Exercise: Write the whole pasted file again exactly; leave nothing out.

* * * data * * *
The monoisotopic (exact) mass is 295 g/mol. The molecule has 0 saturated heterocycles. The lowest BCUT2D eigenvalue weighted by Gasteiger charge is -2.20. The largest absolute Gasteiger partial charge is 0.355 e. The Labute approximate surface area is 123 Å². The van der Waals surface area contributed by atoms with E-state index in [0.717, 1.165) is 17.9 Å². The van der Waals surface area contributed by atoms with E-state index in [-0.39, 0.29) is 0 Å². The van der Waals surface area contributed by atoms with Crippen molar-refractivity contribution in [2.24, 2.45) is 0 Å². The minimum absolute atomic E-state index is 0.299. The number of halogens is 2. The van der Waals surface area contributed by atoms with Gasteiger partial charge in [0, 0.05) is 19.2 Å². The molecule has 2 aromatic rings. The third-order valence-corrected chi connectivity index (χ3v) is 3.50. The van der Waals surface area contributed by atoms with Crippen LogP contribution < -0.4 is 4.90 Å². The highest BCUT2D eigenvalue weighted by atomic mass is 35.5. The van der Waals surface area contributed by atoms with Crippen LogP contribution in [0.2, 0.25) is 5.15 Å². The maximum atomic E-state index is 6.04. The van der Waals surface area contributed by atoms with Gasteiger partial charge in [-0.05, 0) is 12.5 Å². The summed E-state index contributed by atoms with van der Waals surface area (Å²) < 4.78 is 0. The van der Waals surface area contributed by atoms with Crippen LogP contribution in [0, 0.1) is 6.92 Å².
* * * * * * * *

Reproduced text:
The monoisotopic (exact) mass is 295 g/mol. The molecule has 0 saturated heterocycles. The lowest BCUT2D eigenvalue weighted by Gasteiger charge is -2.20. The largest absolute Gasteiger partial charge is 0.355 e. The Labute approximate surface area is 123 Å². The van der Waals surface area contributed by atoms with E-state index in [0.717, 1.165) is 17.9 Å². The van der Waals surface area contributed by atoms with E-state index in [-0.39, 0.29) is 0 Å². The van der Waals surface area contributed by atoms with Crippen molar-refractivity contribution in [2.24, 2.45) is 0 Å². The minimum absolute atomic E-state index is 0.299. The number of halogens is 2. The van der Waals surface area contributed by atoms with Gasteiger partial charge in [0, 0.05) is 19.2 Å². The molecule has 2 aromatic rings. The third-order valence-corrected chi connectivity index (χ3v) is 3.50. The van der Waals surface area contributed by atoms with Crippen LogP contribution < -0.4 is 4.90 Å². The highest BCUT2D eigenvalue weighted by atomic mass is 35.5. The van der Waals surface area contributed by atoms with Crippen LogP contribution in [0.2, 0.25) is 5.15 Å². The maximum atomic E-state index is 6.04. The van der Waals surface area contributed by atoms with Gasteiger partial charge in [-0.05, 0) is 12.5 Å². The summed E-state index contributed by atoms with van der Waals surface area (Å²) < 4.78 is 0. The van der Waals surface area contributed by atoms with Crippen LogP contribution in [0, 0.1) is 6.92 Å².